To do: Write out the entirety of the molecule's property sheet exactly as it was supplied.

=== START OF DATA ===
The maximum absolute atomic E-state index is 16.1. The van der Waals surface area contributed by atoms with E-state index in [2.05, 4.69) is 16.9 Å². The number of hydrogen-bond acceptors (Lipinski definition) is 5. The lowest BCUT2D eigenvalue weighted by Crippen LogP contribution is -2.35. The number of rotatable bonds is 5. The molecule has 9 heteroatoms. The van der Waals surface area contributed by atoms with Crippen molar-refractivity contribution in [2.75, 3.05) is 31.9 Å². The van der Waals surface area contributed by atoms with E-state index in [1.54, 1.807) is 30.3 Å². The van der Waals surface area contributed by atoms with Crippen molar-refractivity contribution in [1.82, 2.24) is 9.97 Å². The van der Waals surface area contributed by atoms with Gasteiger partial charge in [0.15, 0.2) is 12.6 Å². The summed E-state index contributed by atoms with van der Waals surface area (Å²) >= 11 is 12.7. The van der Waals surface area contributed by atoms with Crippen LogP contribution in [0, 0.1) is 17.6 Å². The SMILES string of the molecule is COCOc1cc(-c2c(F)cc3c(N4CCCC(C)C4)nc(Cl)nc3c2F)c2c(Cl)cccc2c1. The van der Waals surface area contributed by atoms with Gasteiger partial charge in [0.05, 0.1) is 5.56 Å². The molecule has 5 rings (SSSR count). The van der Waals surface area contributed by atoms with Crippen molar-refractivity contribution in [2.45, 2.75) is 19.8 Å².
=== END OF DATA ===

The maximum absolute atomic E-state index is 16.1. The van der Waals surface area contributed by atoms with E-state index in [2.05, 4.69) is 16.9 Å². The number of hydrogen-bond acceptors (Lipinski definition) is 5. The lowest BCUT2D eigenvalue weighted by Crippen LogP contribution is -2.35. The number of rotatable bonds is 5. The molecule has 9 heteroatoms. The van der Waals surface area contributed by atoms with Crippen molar-refractivity contribution in [2.75, 3.05) is 31.9 Å². The van der Waals surface area contributed by atoms with E-state index in [1.54, 1.807) is 30.3 Å². The van der Waals surface area contributed by atoms with Crippen molar-refractivity contribution in [1.82, 2.24) is 9.97 Å². The van der Waals surface area contributed by atoms with Gasteiger partial charge in [0.15, 0.2) is 12.6 Å². The summed E-state index contributed by atoms with van der Waals surface area (Å²) >= 11 is 12.7. The van der Waals surface area contributed by atoms with Crippen LogP contribution in [0, 0.1) is 17.6 Å². The SMILES string of the molecule is COCOc1cc(-c2c(F)cc3c(N4CCCC(C)C4)nc(Cl)nc3c2F)c2c(Cl)cccc2c1. The van der Waals surface area contributed by atoms with Gasteiger partial charge in [0.05, 0.1) is 5.56 Å². The molecule has 5 rings (SSSR count). The van der Waals surface area contributed by atoms with Crippen molar-refractivity contribution in [2.45, 2.75) is 19.8 Å².